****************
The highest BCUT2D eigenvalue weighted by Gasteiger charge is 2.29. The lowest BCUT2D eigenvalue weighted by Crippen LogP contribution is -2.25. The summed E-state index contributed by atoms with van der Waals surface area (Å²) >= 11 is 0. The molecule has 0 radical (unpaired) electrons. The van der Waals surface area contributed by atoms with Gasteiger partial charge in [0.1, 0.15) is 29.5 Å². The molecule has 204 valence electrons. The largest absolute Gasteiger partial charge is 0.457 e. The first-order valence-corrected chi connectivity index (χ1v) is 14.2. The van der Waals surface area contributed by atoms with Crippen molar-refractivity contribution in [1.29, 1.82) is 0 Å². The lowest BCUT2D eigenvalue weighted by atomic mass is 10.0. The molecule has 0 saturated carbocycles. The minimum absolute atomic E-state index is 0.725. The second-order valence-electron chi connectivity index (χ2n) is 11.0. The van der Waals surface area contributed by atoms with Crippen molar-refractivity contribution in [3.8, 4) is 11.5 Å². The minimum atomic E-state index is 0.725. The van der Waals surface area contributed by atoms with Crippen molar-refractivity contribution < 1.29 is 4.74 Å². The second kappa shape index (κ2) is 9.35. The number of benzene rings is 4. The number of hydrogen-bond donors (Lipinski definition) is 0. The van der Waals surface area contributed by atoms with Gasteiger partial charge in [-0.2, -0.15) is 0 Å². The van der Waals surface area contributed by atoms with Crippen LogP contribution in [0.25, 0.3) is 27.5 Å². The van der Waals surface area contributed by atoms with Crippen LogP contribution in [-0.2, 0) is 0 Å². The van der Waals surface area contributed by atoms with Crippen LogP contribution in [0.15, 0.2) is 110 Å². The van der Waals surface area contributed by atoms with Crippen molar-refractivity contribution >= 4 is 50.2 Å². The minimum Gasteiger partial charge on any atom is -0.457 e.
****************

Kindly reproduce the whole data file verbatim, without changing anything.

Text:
The highest BCUT2D eigenvalue weighted by Gasteiger charge is 2.29. The lowest BCUT2D eigenvalue weighted by Crippen LogP contribution is -2.25. The summed E-state index contributed by atoms with van der Waals surface area (Å²) >= 11 is 0. The molecule has 0 radical (unpaired) electrons. The van der Waals surface area contributed by atoms with Gasteiger partial charge in [0.1, 0.15) is 29.5 Å². The molecule has 204 valence electrons. The largest absolute Gasteiger partial charge is 0.457 e. The first-order valence-corrected chi connectivity index (χ1v) is 14.2. The van der Waals surface area contributed by atoms with Crippen molar-refractivity contribution in [1.29, 1.82) is 0 Å². The lowest BCUT2D eigenvalue weighted by atomic mass is 10.0. The molecule has 0 saturated carbocycles. The minimum absolute atomic E-state index is 0.725. The second-order valence-electron chi connectivity index (χ2n) is 11.0. The van der Waals surface area contributed by atoms with Crippen molar-refractivity contribution in [3.8, 4) is 11.5 Å². The minimum atomic E-state index is 0.725. The van der Waals surface area contributed by atoms with Crippen molar-refractivity contribution < 1.29 is 4.74 Å². The second kappa shape index (κ2) is 9.35. The number of benzene rings is 4. The number of hydrogen-bond donors (Lipinski definition) is 0. The van der Waals surface area contributed by atoms with Gasteiger partial charge in [-0.2, -0.15) is 0 Å². The van der Waals surface area contributed by atoms with Crippen LogP contribution in [0.25, 0.3) is 27.5 Å². The van der Waals surface area contributed by atoms with Crippen LogP contribution in [-0.2, 0) is 0 Å². The van der Waals surface area contributed by atoms with Crippen LogP contribution in [0.15, 0.2) is 110 Å². The van der Waals surface area contributed by atoms with Crippen molar-refractivity contribution >= 4 is 50.2 Å². The minimum Gasteiger partial charge on any atom is -0.457 e.